To investigate the efficacy and safety of 0.4 mg of tamsulosin in patients with nocturia not responding to 0.2 mg.
Patients with intractable nocturia after treatment with 0.2 mg of tamsulosin for>1 month were included in a multicenter, prospective, observational, single-arm study. Patients were prescribed 0.4 mg of tamsulosin and followed up for 2 months to assess nocturnal voiding and nocturia-related bother. Changes in the mean number of nocturnal voids, the proportion of 50% responders, 3-day frequency-volume chart parameters, and questionnaire scores were assessed.
Sixty-two patients were prescribed 0.2 mg of tamsulosin, of whom 56 were prescribed 0.4 mg of tamsulosin. Ten patients dropped out. A single case of orthostatic hypotension was reported. The mean age was 68 years. After 1 and 2 months of taking 0.4 mg of tamsulosin, 23.9% and 22.7% of patients demonstrated a>50% reduction of nocturia, and 16.1% and 19.4% of patients rated the treatment as “very effective,” respectively. Dose escalation to 0.4 mg of tamsulosin, compared to 0.2 mg, did not show an additional effect on reducing nocturnal urine volume. Multivariate logistic regression analysis showed that lower serum sodium levels (odds ratio [OR], 0.41, P=0.037) and the presence of urge incontinence (OR, 7.08, P=0.036) were predictors of a significant improvement of nocturia in response to 0.4 mg of tamsulosin.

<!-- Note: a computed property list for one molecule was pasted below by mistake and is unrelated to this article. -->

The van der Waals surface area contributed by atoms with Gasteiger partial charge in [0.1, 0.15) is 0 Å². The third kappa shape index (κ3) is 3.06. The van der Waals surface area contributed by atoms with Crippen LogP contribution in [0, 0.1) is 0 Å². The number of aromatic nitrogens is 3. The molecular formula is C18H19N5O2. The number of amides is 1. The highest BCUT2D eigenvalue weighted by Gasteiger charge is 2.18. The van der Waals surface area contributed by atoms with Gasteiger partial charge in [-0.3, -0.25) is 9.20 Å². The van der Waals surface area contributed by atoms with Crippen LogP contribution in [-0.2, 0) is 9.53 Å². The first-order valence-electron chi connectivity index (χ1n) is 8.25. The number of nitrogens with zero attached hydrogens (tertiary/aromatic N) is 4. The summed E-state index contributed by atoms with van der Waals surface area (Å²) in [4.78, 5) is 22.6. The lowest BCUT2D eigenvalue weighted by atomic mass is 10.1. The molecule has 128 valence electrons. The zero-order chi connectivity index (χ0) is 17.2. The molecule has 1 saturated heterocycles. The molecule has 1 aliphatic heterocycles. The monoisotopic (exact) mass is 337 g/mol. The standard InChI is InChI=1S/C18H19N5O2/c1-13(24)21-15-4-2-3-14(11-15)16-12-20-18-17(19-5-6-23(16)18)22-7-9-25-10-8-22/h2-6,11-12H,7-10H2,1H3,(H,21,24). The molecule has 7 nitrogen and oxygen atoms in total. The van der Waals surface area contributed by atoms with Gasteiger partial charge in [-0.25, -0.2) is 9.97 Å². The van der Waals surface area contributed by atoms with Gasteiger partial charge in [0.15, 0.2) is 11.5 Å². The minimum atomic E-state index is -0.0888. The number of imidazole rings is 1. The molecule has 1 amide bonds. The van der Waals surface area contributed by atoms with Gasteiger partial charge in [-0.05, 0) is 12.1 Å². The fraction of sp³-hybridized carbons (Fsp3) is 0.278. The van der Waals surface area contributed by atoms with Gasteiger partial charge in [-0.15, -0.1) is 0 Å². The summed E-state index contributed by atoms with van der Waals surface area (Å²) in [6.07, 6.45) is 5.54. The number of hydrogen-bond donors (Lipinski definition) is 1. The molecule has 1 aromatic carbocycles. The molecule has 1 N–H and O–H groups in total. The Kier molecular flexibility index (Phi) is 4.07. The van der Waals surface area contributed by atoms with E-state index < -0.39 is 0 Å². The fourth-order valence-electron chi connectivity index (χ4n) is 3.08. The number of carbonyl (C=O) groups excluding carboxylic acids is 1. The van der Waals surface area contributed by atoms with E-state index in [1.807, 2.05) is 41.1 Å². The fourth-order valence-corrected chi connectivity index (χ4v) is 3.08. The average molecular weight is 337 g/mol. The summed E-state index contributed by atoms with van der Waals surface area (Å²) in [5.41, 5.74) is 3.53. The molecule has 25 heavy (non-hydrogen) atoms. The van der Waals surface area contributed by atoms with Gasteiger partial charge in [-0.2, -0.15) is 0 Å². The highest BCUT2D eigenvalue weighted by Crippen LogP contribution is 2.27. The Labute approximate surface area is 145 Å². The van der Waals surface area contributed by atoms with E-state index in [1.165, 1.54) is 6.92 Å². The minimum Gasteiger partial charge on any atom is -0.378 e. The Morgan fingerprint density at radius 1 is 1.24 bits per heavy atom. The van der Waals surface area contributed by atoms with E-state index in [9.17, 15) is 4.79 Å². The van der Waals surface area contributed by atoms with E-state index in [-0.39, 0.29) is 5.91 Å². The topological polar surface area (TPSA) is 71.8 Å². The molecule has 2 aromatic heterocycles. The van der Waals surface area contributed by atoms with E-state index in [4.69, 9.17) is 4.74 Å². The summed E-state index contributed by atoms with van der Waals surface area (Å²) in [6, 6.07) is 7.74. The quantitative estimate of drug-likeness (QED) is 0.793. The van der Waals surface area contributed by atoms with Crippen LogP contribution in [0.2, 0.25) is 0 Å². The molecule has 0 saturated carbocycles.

Dose escalation may yield a significant improvement of nocturia in>20% of patients, and may be especially helpful in patients with lower sodium levels and urge incontinence.